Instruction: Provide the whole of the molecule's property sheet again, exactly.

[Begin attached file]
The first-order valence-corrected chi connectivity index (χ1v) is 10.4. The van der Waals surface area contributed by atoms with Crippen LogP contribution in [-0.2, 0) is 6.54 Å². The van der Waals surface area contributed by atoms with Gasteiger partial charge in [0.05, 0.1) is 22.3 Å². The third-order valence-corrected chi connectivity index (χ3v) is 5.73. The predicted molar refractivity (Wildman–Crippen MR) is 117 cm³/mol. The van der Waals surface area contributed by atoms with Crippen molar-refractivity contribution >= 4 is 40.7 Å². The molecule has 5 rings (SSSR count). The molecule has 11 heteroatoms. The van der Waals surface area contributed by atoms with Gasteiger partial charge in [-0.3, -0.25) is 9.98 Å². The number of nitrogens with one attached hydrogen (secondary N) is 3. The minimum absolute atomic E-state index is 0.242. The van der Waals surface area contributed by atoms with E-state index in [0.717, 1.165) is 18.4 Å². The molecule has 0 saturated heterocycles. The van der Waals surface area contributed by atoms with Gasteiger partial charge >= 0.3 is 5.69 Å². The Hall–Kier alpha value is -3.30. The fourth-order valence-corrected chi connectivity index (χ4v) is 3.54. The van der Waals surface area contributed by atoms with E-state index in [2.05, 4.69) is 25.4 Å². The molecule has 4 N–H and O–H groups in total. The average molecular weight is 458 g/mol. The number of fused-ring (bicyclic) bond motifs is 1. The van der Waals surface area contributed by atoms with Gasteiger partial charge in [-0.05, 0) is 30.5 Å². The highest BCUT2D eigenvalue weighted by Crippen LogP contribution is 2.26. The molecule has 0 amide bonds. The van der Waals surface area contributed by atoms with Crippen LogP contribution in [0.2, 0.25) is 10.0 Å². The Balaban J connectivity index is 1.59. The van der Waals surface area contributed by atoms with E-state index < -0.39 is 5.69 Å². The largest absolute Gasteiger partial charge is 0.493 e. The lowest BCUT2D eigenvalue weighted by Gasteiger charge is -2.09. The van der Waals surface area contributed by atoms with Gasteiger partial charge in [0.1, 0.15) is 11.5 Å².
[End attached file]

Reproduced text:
The first-order valence-corrected chi connectivity index (χ1v) is 10.4. The van der Waals surface area contributed by atoms with Crippen LogP contribution in [-0.2, 0) is 6.54 Å². The van der Waals surface area contributed by atoms with Gasteiger partial charge in [0.05, 0.1) is 22.3 Å². The third-order valence-corrected chi connectivity index (χ3v) is 5.73. The predicted molar refractivity (Wildman–Crippen MR) is 117 cm³/mol. The van der Waals surface area contributed by atoms with Crippen molar-refractivity contribution >= 4 is 40.7 Å². The molecule has 5 rings (SSSR count). The molecule has 11 heteroatoms. The van der Waals surface area contributed by atoms with Gasteiger partial charge in [-0.3, -0.25) is 9.98 Å². The number of nitrogens with one attached hydrogen (secondary N) is 3. The minimum absolute atomic E-state index is 0.242. The van der Waals surface area contributed by atoms with E-state index in [0.717, 1.165) is 18.4 Å². The molecule has 0 saturated heterocycles. The van der Waals surface area contributed by atoms with Gasteiger partial charge >= 0.3 is 5.69 Å². The Hall–Kier alpha value is -3.30. The fourth-order valence-corrected chi connectivity index (χ4v) is 3.54. The van der Waals surface area contributed by atoms with E-state index in [2.05, 4.69) is 25.4 Å². The molecule has 4 N–H and O–H groups in total. The average molecular weight is 458 g/mol. The number of fused-ring (bicyclic) bond motifs is 1. The van der Waals surface area contributed by atoms with Gasteiger partial charge in [-0.05, 0) is 30.5 Å². The highest BCUT2D eigenvalue weighted by Crippen LogP contribution is 2.26. The molecule has 0 amide bonds. The van der Waals surface area contributed by atoms with Crippen LogP contribution in [0.2, 0.25) is 10.0 Å². The Balaban J connectivity index is 1.59. The van der Waals surface area contributed by atoms with E-state index < -0.39 is 5.69 Å². The largest absolute Gasteiger partial charge is 0.493 e. The lowest BCUT2D eigenvalue weighted by Gasteiger charge is -2.09. The van der Waals surface area contributed by atoms with Gasteiger partial charge in [0.1, 0.15) is 11.5 Å².